i had only seen it in pictures before. the farthest outside of the capitol i had been before was to a beach along district four's coast.
we entered, my dad nodding at someone towards the entrance of the dreary district and showing him a piece of paper. we continue. a cough resounds nearby as we pass ashen faces. the tension was palpable, the fear clinging to every hushed word and nervous glance.
we reach a different building. probably the mayor's office or something like that. it was the largest in the whole district. my dad greeted another two peacekeepers with a hug. whispered words were exchanged. all i caught was i'm glad your still alive. all three were buzzing with a solemn excitement, the solace you find only in the worst of situations.
alive? my heart thumped for a split moment. i noticed something was off. something was missing.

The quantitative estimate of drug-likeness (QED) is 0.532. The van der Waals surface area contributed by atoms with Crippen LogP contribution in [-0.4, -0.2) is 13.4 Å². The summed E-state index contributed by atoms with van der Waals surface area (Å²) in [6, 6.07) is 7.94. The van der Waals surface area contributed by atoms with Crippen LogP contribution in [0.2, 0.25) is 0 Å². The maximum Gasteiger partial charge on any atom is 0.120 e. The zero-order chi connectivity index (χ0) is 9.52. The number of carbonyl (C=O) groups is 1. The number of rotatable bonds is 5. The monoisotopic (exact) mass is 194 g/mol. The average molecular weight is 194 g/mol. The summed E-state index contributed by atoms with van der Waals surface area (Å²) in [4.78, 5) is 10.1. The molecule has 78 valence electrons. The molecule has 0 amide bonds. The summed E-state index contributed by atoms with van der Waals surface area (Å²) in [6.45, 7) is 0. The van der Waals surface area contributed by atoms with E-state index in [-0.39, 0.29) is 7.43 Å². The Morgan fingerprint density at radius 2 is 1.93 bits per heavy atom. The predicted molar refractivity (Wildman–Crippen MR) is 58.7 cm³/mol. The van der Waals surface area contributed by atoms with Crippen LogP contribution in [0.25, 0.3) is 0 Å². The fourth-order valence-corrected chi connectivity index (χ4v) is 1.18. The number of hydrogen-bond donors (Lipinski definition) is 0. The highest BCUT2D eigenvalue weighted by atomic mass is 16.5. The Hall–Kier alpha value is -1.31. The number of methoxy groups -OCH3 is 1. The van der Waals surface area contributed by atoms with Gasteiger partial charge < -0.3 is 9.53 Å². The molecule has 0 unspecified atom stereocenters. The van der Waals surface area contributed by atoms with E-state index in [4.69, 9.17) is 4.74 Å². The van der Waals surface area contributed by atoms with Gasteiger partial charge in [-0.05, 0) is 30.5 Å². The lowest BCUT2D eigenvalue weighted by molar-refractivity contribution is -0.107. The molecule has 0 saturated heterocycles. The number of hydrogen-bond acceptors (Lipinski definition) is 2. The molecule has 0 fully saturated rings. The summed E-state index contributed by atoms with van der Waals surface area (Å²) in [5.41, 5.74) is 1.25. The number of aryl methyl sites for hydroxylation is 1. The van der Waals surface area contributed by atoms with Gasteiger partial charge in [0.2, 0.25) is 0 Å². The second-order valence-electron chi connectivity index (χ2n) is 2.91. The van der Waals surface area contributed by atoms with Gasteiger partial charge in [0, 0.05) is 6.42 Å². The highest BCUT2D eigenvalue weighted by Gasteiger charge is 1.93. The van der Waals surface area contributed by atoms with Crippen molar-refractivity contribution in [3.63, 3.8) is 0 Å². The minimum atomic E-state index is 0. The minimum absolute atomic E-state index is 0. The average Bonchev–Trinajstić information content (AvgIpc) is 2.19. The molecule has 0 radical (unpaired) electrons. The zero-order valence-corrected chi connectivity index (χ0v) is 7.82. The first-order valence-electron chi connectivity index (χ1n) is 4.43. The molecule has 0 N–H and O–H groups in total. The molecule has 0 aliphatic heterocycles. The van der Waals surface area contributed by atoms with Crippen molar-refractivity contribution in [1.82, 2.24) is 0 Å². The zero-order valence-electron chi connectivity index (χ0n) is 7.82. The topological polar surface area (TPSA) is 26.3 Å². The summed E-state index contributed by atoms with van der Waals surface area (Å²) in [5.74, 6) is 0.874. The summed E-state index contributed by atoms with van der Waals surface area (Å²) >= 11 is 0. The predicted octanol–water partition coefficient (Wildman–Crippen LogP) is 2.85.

my sister and i followed my father and the two other peacekeepers into the building. we were told to sit outside a room as they entered. my eyes wandered for a moment, peeking into the room before the door shut. all i could see was a large table, seats stationed surrounding it. the faces would soon grow familiar to me.
the leaders of the rebellion.
their meeting lasts hours.
carya and i wait outside. my sister roamed, looking through the open rooms in the building. i stayed put in silence. i realized what was wrong.
the door opens and my dad walks out to me after the procession of other adults.
the next years i learned what was happening. we were fighting against who i had thought to be gracious leaders. they were caring. at least, they were to me. i saw, though, what they had done to district thirteen and the others around it. the slack bodies leaving the hospital in an almost steady stream were enough to make the words caring and capitol acerbic on my tongue when uttered in the same sentence.